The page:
An $18 million program to install a state-wide microgrid, powered by distributed gas-fired turbines, has recently been launched in the US coastal state of Connecticut, to keep the lights on in public buildings during grid outages in severe weather. The scheme comes after hurricane Sandy last year caused 5 deaths in the state, and $68 billion in damages nationwide.
Connecticut Department of Energy and Environmental Protection (DEEP) awarded a total of $18 million in funding through a ‘Microgrid Pilot Program’ to nine projects in Bridgeport, Fairfield, Groton, Hartford, Middletown, Storrs, Windham, and Woodbridge.
The buildings earmarked to receive back-up power are used by government services and emergency response teams such as police, fire, hospitals and health care facilities, state and town emergency response centres, grocery stores and gas stations.
One larger-scale project for a US Naval Submarine Base in Groton, based on 5MW cogeneration turbine with 1.5 MW diesel power, was funded by the US central government’s State Department of Economic and Community Development. The project is valued at $3 million.
The other microgrids are being funded by DEEP. Connecticut’s Governor Dan Malloy had passed a bill addressing public safety with the storms and severe weather with Public Act 12-148.
Microgrids in nine counties
The state’s most populous city of Bridgeport, with 144,229 residents, is receiving about £3 million for three 600 kW natural gas micro-turbines for its City hall, police station and senior centre. The city recently broke ground on a large fuel cell which will be located in Bridgeport.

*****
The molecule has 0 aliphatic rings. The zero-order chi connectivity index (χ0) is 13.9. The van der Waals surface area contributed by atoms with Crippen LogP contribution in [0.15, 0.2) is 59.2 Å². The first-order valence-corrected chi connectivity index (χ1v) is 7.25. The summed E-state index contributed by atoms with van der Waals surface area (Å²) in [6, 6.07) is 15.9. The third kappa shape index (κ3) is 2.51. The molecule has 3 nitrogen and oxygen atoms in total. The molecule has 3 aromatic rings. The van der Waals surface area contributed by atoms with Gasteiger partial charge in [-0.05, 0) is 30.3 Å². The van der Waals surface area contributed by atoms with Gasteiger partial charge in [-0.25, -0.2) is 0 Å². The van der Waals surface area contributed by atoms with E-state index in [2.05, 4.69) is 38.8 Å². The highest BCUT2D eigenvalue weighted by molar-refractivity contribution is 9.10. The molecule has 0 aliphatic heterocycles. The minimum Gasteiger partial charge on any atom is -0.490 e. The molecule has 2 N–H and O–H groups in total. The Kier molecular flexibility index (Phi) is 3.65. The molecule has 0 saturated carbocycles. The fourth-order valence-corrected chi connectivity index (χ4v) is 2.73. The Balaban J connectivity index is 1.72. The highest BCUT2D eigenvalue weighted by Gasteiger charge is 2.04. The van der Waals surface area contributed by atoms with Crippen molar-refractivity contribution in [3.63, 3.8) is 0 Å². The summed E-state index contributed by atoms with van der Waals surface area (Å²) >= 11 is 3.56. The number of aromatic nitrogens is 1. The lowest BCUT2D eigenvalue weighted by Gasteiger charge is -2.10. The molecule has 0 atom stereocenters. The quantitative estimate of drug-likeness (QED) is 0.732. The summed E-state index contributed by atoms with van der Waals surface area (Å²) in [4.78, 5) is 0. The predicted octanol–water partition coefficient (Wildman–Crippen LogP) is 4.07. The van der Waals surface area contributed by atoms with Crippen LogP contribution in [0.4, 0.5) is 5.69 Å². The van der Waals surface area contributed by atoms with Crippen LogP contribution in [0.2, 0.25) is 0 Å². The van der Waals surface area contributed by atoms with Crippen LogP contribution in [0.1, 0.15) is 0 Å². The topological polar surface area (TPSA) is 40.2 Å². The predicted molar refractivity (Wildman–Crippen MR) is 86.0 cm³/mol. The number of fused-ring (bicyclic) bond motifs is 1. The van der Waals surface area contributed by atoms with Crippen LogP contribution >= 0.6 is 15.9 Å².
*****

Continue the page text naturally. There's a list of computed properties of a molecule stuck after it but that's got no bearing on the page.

The University of Hartford campus and St. Francis Hospital will spend $2.27 million to add a 250 kW and a 150 kW diesel generator to two existing 1.9MW diesel generators. Hartford’s Parkville Cluster school, senior centre, library, supermarket, gas station will be powered by a 600 kW natural gas turbine valued at $2.06 million.
In Fairfield, a police station, emergency operations centre, cell tower, fire headquarters, and public homeless shelter are receiving a 50 kW natural gas reciprocating engine, 250 kW natural gas reciprocating engine, and 47 kW solar PV, valued at $1 million.
Wesleyan University campus and athletic centre in Middletown will build a 2.4 MW and 676kW natural gas CHP reciprocating engine. University of Connecticut Depot Campus at Storrs will have a 400 kW fuel cell and 6.6 kW PV of solar generation.
Windham’s two schools will have 130 kW natural gas, 250 kW solar, 200 kWh battery; two kW diesel turbines. Woodbridge’s Police station, fire station, Department of Public Works, town hall will get a 1.6MW natural gas turbine and a 400kW fuel cell, worth $3 million.
Governor backs another $30m funding
Connecticut governor Dannel P. Malloy said, “Microgrids play a major role in our efforts to modernize and harden our infrastructure to withstand severe weather. These projects will help protect residents and vital public services even when the power goes out, and in doing so allow us to provide critical services during times of emergency. Over the next two years, I’ve recommended an additional $30 million in funding for the state’s microgrid program to strengthen more Connecticut communities.”